Alfred Gordon Gaydon

Alfred Gordon Gaydon (26 September 1911 – 16 April 2004) was a leading spectroscopist and combustion scientist.

He was brought up at Surbiton, Surrey, where he attended Kingston Grammar School. There he became a keen oarsman, later rowing for Imperial College, London, and Kingston Rowing Club. In 1929 he graduated in Physics from the Royal College of Science (now Imperial College) and, after a period of post graduate study there accepted a post at the Shirley Institute of the Cotton Research Association near Manchester.

He was responsible for developing the shock tube as a means to study flames and combustion, and was elected a fellow of the Royal Society of London in 1953 and in 1960 awarded their Rumford Medal.

He is perhaps best known, however, for his ability to see ultraviolet light. In 1936, while he was working at the Shirley Institute, a laboratory explosion damaged his eye, which was later removed. His remaining eye, which had the lens removed was blind. But slowly, he began to regain sight and discovered that he could now see ultraviolet, although he perceived the colour as blue.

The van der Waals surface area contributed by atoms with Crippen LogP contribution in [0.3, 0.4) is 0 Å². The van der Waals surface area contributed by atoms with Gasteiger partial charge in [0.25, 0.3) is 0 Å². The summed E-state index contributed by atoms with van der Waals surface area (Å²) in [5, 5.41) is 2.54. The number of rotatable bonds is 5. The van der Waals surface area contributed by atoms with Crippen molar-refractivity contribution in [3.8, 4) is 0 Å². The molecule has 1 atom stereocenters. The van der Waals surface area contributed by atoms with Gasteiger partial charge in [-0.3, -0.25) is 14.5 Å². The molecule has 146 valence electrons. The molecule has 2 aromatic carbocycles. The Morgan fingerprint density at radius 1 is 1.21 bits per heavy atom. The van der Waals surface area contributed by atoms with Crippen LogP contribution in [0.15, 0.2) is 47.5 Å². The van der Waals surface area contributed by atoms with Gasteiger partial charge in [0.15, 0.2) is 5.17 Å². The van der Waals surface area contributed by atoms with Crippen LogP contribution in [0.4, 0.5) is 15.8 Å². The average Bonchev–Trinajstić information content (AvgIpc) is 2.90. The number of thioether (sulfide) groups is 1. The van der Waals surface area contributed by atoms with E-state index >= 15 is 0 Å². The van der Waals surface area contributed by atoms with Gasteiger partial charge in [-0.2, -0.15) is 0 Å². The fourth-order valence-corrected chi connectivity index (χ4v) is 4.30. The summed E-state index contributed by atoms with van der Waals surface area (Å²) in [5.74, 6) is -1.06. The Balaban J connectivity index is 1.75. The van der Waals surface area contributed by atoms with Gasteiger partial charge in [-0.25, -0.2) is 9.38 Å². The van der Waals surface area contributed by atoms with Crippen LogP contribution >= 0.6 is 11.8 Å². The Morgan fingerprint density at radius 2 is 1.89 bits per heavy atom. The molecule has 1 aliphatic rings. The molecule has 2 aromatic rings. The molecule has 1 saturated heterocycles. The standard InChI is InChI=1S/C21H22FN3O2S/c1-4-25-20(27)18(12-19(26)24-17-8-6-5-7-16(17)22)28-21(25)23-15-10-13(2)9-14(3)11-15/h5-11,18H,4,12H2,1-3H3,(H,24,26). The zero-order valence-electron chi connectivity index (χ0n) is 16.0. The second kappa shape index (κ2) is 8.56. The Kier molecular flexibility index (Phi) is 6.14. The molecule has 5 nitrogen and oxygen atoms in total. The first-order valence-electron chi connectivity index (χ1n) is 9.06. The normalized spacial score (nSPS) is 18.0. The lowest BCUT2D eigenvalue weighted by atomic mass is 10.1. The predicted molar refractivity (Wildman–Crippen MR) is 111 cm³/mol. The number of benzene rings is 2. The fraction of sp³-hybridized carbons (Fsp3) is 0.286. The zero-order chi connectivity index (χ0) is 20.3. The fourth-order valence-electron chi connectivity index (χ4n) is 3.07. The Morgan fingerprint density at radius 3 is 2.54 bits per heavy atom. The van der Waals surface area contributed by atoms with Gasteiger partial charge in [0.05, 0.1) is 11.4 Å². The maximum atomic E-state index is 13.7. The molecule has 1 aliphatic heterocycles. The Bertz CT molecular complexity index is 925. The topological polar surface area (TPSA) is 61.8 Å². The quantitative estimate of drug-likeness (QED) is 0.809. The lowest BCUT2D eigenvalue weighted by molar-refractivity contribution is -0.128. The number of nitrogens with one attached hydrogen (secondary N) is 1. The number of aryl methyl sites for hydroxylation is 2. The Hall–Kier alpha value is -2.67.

In 1936 he returned to Imperial College and later held the Warren Fellowship of the Royal Society and, from 1961, the Chair of Molecular Spectroscopy in the Department of Chemical Engineering and Chemical Technology .

He died in 2004. He had married Phillis Gaze in 1940.


  • A.G. Gaydon (1974). The Spectroscopy of Flames. Springer. ISBN 978-9400957220.
  • A.G. Gaydon (1979). Flames, Their Structure, Radiation, and Temperature. Chapman & Hall. ISBN 978-0470264812.
  • A.G. Gaydon, I.R. Hurle (1963). The Shock Tube In High Temperature Chemical Physics. Literary Licensing. ISBN 978-1258637460.

This page was last updated at 2023-01-10 19:32 UTC. Update now. View original page.

All our content comes from Wikipedia and under the Creative Commons Attribution-ShareAlike License.


If mathematical, chemical, physical and other formulas are not displayed correctly on this page, please useFirefox or Safari